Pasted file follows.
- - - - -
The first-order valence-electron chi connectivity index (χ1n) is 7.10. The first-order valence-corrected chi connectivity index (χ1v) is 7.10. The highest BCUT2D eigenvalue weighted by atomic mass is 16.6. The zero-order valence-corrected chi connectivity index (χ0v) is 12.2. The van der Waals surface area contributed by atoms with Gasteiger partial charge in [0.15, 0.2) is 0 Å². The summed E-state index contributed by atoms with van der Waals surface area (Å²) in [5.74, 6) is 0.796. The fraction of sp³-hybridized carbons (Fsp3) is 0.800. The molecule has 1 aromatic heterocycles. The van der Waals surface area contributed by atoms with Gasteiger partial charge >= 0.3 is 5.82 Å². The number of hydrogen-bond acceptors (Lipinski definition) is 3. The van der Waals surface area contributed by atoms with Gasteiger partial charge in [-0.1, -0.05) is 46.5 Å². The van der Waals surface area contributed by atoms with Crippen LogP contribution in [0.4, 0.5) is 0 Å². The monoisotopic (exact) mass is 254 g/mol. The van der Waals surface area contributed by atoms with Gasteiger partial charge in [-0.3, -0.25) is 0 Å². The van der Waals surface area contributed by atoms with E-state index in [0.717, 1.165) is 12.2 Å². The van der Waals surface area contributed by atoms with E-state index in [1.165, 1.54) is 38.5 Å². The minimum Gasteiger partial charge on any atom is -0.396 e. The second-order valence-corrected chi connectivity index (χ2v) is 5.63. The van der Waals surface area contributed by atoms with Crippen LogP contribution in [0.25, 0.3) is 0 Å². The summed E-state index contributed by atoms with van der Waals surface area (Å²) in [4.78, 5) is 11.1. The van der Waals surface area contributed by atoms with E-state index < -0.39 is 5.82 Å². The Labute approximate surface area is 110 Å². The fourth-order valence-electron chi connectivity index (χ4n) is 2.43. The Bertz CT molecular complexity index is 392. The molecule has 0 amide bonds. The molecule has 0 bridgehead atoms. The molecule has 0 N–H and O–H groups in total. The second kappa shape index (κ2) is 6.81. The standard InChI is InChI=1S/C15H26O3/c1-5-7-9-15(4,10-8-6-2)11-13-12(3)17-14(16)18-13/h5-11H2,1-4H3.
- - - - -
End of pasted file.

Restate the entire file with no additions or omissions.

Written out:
The first-order valence-electron chi connectivity index (χ1n) is 7.10. The first-order valence-corrected chi connectivity index (χ1v) is 7.10. The highest BCUT2D eigenvalue weighted by atomic mass is 16.6. The zero-order valence-corrected chi connectivity index (χ0v) is 12.2. The van der Waals surface area contributed by atoms with Gasteiger partial charge in [0.15, 0.2) is 0 Å². The summed E-state index contributed by atoms with van der Waals surface area (Å²) in [5.74, 6) is 0.796. The fraction of sp³-hybridized carbons (Fsp3) is 0.800. The molecule has 1 aromatic heterocycles. The van der Waals surface area contributed by atoms with Gasteiger partial charge >= 0.3 is 5.82 Å². The number of hydrogen-bond acceptors (Lipinski definition) is 3. The van der Waals surface area contributed by atoms with Gasteiger partial charge in [-0.1, -0.05) is 46.5 Å². The van der Waals surface area contributed by atoms with Crippen LogP contribution in [0.4, 0.5) is 0 Å². The monoisotopic (exact) mass is 254 g/mol. The van der Waals surface area contributed by atoms with Gasteiger partial charge in [-0.3, -0.25) is 0 Å². The van der Waals surface area contributed by atoms with E-state index in [0.717, 1.165) is 12.2 Å². The van der Waals surface area contributed by atoms with E-state index in [1.165, 1.54) is 38.5 Å². The minimum Gasteiger partial charge on any atom is -0.396 e. The second-order valence-corrected chi connectivity index (χ2v) is 5.63. The van der Waals surface area contributed by atoms with Crippen LogP contribution in [0.25, 0.3) is 0 Å². The summed E-state index contributed by atoms with van der Waals surface area (Å²) in [4.78, 5) is 11.1. The van der Waals surface area contributed by atoms with E-state index < -0.39 is 5.82 Å². The Labute approximate surface area is 110 Å². The fourth-order valence-electron chi connectivity index (χ4n) is 2.43. The Bertz CT molecular complexity index is 392. The molecule has 0 amide bonds. The molecule has 0 bridgehead atoms. The molecule has 0 N–H and O–H groups in total. The second kappa shape index (κ2) is 6.81. The standard InChI is InChI=1S/C15H26O3/c1-5-7-9-15(4,10-8-6-2)11-13-12(3)17-14(16)18-13/h5-11H2,1-4H3.